Convert aspiration into action with Target Condition
Good afternoon readers,
Today’s topic is Target Condition. Target Condition is another concept that has its roots in the Toyota manufacturing philosophy and management system that has in many ways, as demonstrated again here, continued to serve as the bedrock of Lean principles and practices.
Before we go further, it is important to avoid the linguistic trap often encountered by Toyota people when introducing and discussing the concept in English. As outlined by Mike Rother in his excellent book Toyota Kata (2010), Toyota people could ask a question such as “what is the target?” and often mean “what is the target condition?” Putting the odd linguistic borrowing aside, Tsunami being a fantastic example, Japanese and English are naturally vastly different, so easy mistake to make I say
Target and target condition are nonetheless not the same. A target is a goal or objective that you seek to achieve, whereas a target condition is much broader than that. Target condition encompasses the means or process by which, almost step-by-step, an outcome, or series of outcomes are realised. It is the difference between “what is the goal we want to reach?” and “how (or by means of which process) do we reach that goal?”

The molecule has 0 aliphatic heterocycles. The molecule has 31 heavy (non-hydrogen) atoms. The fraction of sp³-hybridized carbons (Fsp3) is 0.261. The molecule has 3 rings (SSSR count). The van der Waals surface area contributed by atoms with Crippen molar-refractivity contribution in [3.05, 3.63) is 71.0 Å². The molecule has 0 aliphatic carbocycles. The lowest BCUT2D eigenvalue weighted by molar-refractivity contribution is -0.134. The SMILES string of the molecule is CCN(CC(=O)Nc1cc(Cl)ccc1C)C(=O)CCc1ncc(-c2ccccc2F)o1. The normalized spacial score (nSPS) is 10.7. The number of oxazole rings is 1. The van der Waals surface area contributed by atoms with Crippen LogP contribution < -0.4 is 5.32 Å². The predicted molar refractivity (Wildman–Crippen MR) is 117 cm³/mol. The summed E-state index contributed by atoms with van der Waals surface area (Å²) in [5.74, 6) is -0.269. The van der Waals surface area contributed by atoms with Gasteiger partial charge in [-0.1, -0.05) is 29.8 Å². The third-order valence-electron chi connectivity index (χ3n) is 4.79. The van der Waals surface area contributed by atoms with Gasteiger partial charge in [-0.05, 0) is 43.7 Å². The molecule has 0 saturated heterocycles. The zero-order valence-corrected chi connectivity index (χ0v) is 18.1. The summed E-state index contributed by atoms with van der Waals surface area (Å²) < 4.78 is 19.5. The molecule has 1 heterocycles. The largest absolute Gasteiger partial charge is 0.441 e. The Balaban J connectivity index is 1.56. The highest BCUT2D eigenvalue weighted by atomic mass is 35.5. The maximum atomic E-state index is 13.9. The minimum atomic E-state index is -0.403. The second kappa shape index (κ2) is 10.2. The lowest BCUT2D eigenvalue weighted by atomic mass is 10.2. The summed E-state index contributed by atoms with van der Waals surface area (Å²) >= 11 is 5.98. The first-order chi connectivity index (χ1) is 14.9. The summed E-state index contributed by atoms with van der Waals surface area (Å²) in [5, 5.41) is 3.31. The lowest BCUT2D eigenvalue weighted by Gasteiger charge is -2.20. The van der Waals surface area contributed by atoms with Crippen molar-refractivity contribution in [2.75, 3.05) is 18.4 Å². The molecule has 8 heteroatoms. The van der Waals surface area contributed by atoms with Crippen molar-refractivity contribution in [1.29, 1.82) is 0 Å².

For example, ‘improving productivity’ is the target but it cannot be achieved directly, which is where the target condition comes in because it introduces the process by which that productivity goal can be achieved. To take a higher education example we encountered and resolved here in St Andrews, the target could be the near automation of producing student status letters and the corresponding reduction in wait-time from two weeks to two minutes, and in that case a Rapid Improvement Event was a target condition that brought all stakeholders from Student Services through to Registry around the table, and in the spirit of Toyota facilitated the creative space in which to think about and break down that process step by step in order to fundamentally improve it, addressing all stakeholder needs. An exciting video on this very topic you can find here.
Target condition is so useful because, let’s face it, identifying a goal is just the easy bit. Whatever it is, learning a language or improving a process, a target condition can really focus the mind on the element/s that need the most focus; the difficult more conceptual bit of establishing the process by which that goal will be achieved.